After being sued by a group of citizens called "Moms for Labeling," the No on 522 campaign—they oppose the GMO-labeling initiative 522—has filed a countersuit, essentially claiming that the moms' suit is frivolous under a state law intended to protect people from lawsuits aimed at intimidating them.

Moms for Labeling alleges in their suit that the Grocery Manufacturers Association (GMA), a top donor to the No on 522 campaign, is in violation of campaign finance laws. According to an anonymous whistleblower, the suit claims, the GMA solicited donations from its members—big food companies—then earmarked them toward the No on 522 fight, and therefore should be forced to accurately reveal their donors instead of just the larger organization.

The new countersuit by No on 522 asks a judge to decide whether the moms' lawsuit is a "strategic lawsuit against public participation"—that is, a lawsuit aimed at denying or intimidating someone from exercising their right to free speech. It's known as a "SLAPP" suit statute (work out that acronym), and the law's goal is generally to protect citizens from frivolous suits by big companies who are just trying to make it difficult to fight with them. But in this case, the law is being wielded by big companies against citizens.

According to the moms' lawyer, Knoll Lowney, "Nothing like this has ever happened in Washington State, where a SLAPP suit statute has been used against citizens like this." So how did that happen? Says Lowney, "The problem is, quite frankly, it's really hard to know when corporations are abusing the legal process to intimidate activists. It can come in a lot of different forms. So when they write these SLAPP suit statutes, they're pretty vague because they're trying to encompass a wide variety of abuses by these corporations." And that vague language may open up the use of the statute in the other direction, too.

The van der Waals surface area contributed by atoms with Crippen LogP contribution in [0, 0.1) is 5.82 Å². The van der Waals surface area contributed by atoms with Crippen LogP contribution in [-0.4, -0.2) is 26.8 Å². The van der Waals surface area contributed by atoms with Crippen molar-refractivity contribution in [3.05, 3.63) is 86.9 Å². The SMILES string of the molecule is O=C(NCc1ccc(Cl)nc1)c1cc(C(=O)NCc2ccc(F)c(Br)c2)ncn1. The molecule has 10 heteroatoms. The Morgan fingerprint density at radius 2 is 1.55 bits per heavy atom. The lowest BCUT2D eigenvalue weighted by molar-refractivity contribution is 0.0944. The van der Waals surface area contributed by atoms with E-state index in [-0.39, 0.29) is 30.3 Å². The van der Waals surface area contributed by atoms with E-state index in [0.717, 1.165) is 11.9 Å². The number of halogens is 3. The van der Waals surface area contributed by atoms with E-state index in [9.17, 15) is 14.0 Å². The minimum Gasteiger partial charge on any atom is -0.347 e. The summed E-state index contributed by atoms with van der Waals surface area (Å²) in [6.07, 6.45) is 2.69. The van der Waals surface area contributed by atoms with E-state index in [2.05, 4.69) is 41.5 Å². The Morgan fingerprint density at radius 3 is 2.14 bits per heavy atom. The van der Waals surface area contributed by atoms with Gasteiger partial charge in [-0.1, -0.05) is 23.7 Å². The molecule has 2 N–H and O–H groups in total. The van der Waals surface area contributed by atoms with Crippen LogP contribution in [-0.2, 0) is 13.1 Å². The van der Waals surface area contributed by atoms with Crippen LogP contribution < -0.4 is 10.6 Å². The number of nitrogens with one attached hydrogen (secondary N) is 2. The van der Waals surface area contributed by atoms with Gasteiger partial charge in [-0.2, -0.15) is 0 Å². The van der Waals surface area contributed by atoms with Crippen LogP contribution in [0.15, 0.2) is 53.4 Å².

At a hearing next week, a judge will decide one, whether this suit involves protected speech in the first place, and then if it does, if the Moms for Labeling group has sufficient evidence to prove their case. If the judge rules against them, there's a $10,000 penalty plus legal fees. Lowney says they're "hopeful," and calls the countersuit "offensive" and "intimidation against these activists."

No on 522 did not yet return calls for comment, but we'll certainly update when we hear from them.